United States District Court, D. Maine
SUSAN JOHNSON, individually and on behalf of her minor son, B.L., and on behalf of Derrick Thompson, deceased. Plaintiff,
CITY OF BIDDEFORD, et al. Defendants.
ORDER ON MAINE DEPARTMENT OF PUBLIC SAFETY AND
COMMISSIONER JOHN E. MORRIS' MOTION TO DISMISS
LEVY, U.S. DISTRICT JUDGE.
Maine Department of Public Safety (“DPS”) and its
Commissioner, John E. Morris (collectively, the “State
Defendants”) have moved to dismiss the two counts of
the complaint against them (Counts I and V) that allege
federal claims under 42 U.S.C.A. §§ 1983 and 1985.
They also move to dismiss the remaining state law claims
brought against them (Counts VI through XIII), urging the
Court not to exercise supplemental jurisdiction. For the
reasons that follow, I grant the State Defendants' Motion
to Dismiss (ECF No. 18) as to Counts I and V, and deny the
Motion as to Counts VI through XIII.
December 29, 2012, James Pak entered Susan Johnson's
apartment in Biddeford and shot Johnson, her son Derrick
Thompson, and Thompson's girlfriend Alivia Welch, while
Johnson's minor son, B.L., listened from another room in
the apartment. Thompson and Welch both died from their
to the shooting, Derrick Thompson had called the police to
report that Pak, his landlord, was making death threats
because of a landlord-tenant dispute over parking. Two
officers from the Biddeford Police Department-both defendants
in this case-reported to the scene and talked with Pak,
Thompson, and Johnson in their apartments for roughly 40
minutes. Pak allegedly admitted to making death threats, told
the officers he had a gun, and warned the officers that if
they did not do something about the parking situation
“there is going to be a bloody mess.” ECF No. 1
at ¶ 23. The officers did not arrest Pak or search Pak
for weapons before leaving. Shortly after the officers left,
Pak entered Susan Johnson's apartment and began shooting.
brings this action on her own behalf, on behalf of her minor
son, B.L., and as the representative of her deceased son,
Derrick Thompson (collectively, “Johnson”),
seeking money damages based on the law enforcement response
to the altercation that preceded and led to the shootings.
Johnson alleges that DPS and Morris, as DPS Commissioner,
were responsible for implementing and monitoring police
training, and that they provided inadequate training to the
police officers and officials involved in responding to
Derrick Thompson's call to the police. In so doing,
Johnson alleges, the State Defendants acted in concert to
deny her the protections of the Constitution in violation of
§ 1983 and § 1985.
survive a motion to dismiss under Federal Rule of Civil
Procedure 12(b)(6), a complaint “must contain
sufficient factual matter to state a claim to relief that is
plausible on its face.” Saldivar v. Racine,
818 F.3d 14, 18 (1st Cir. 2016) (quoting Ashcroft v.
Iqbal, 556 U.S. 662, 678 (2009)) (internal quotation
marks and alterations omitted). The Court accepts all
well-pleaded facts as true and may ignore conclusory legal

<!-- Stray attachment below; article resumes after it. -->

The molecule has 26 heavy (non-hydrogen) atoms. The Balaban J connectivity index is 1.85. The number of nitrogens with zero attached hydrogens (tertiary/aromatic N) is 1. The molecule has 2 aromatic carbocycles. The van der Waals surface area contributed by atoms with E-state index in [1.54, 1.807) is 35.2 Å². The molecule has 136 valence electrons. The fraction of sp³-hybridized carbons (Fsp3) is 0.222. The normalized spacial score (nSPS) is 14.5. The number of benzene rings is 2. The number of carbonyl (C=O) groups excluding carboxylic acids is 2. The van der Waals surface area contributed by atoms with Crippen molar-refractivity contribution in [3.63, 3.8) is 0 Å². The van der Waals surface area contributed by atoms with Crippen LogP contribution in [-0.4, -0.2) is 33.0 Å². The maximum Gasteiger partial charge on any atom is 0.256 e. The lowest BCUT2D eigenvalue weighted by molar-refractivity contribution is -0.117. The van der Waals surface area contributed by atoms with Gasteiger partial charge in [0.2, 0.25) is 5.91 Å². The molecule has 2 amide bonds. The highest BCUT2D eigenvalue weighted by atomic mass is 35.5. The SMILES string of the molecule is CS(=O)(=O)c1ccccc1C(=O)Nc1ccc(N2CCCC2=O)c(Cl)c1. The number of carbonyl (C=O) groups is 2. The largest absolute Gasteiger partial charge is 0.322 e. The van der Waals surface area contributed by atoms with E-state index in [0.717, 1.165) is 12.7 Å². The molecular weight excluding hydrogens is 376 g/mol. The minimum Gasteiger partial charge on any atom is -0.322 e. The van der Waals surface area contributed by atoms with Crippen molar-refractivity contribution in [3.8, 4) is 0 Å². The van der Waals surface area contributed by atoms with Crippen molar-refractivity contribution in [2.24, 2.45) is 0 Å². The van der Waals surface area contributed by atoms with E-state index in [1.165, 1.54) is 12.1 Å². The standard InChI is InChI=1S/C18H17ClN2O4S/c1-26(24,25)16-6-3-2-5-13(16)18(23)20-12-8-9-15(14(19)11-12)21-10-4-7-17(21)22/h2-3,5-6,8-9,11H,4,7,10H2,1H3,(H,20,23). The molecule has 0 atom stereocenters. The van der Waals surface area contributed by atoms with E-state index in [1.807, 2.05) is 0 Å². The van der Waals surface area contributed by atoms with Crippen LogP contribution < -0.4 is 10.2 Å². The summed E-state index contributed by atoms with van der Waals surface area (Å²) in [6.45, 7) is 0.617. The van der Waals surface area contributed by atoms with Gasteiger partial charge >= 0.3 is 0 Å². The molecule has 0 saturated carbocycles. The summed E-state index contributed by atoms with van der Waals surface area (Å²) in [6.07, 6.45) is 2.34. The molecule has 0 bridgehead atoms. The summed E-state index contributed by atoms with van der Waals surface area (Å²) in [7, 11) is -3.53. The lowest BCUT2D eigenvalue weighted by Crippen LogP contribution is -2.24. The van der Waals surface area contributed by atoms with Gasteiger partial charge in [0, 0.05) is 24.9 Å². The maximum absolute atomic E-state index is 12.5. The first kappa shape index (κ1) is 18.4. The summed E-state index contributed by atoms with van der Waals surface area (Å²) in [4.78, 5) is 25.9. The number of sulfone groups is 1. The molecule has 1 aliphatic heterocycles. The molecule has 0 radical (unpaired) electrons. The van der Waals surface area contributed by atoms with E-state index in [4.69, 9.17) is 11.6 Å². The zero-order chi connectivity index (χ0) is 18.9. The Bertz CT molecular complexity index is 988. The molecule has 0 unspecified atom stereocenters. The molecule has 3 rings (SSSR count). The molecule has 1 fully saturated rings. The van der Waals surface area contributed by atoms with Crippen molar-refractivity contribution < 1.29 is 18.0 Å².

allegations, id., and all reasonable inferences are
drawn in favor of the non-moving party. Id. at 16.
The complaint must contain facts that support a reasonable
inference “that the defendant is liable for the
misconduct alleged.” Iqbal, 556 U.S. at 678.
Determining the plausibility of a claim is a context-specific
task that requires the court “to draw on its judicial
experience and common sense.” Saldivar, 818
F.3d at 18 (quoting Decotiis v. Whittemore, 635 F.3d
22, 29 (1st Cir. 2011) (quotation marks omitted)). The
defendant bears the burden of demonstrating that a complaint
does not state a legally cognizable claim for which relief
can be granted. See 5B Charles A. Wright &
Arthur R. Miller, Federal Practice and Procedure § 1357
(3d ed. 2017 Update).
address, in order, the State Defendants' argument for
dismissal of Johnson's (1) § 1985 claim against the
State Defendants (Count I), (2) § 1983 claim against
Morris (Count V),  and (3) state law claims (Counts VI
42 U.S.C.A. § 1985
State Defendants argue that Johnson fails to state a claim
pursuant to § 1985(3) because, first, Johnson has not
pleaded particularized facts alleging a conspiracy, and
second, there are no allegations of “racial, or . . .
otherwise class-based, invidiously discriminatory
animus.” See Griffin v. Breckenridge, 403 U.S.
88, 102 (1971).
opposition, Johnson has neither objected nor responded to the
State Defendants' first argument that there are
insufficient allegations of conspiracy to state a claim
pursuant to § 1985. Pursuant to Local Rule 7(b),
“[f]ailure to respond to a motion to dismiss means that
opposition to the motion is waived . . . and the motion may
be granted for that reason alone[.]” Andrews v. Am.
Red Cross Blood Servs., New England Region, 251
F.Supp.2d 976, 979 (D. Me. 2003). However, in an excess of
caution, I address the merits of the State Defendants'
claim of conspiracy must allege facts that suggest a
conspiracy rather than set out conclusory allegations that
the defendants made an unlawful agreement.” Boyle
v. Barnstable Police Dep't, 818 F.Supp.2d 284, 318
(D. Mass. 2011); Bell Atl. Corp. v. Twombly, 550
U.S. 544, 556 (2007). Here, Johnson has not alleged any facts
that could suggest a conspiracy or an agreement of any kind
between the State Defendants, or between the State Defendants
and any other party. The only alleged connection the State
Defendants have to the events giving rise to this case is
that at the time of the shooting, DPS was responsible for
monitoring police training and conduct, and Morris was the
Commissioner of DPS. These allegations are insufficient to
state a claim for § 1985(3) conspiracy. See
Rolón v. Rafael Rosario & Assocs., Inc., 450
F.Supp.2d 153, 159 (D.P.R. 2006) (“Generally, a
conspiracy requires a meeting of the minds to ...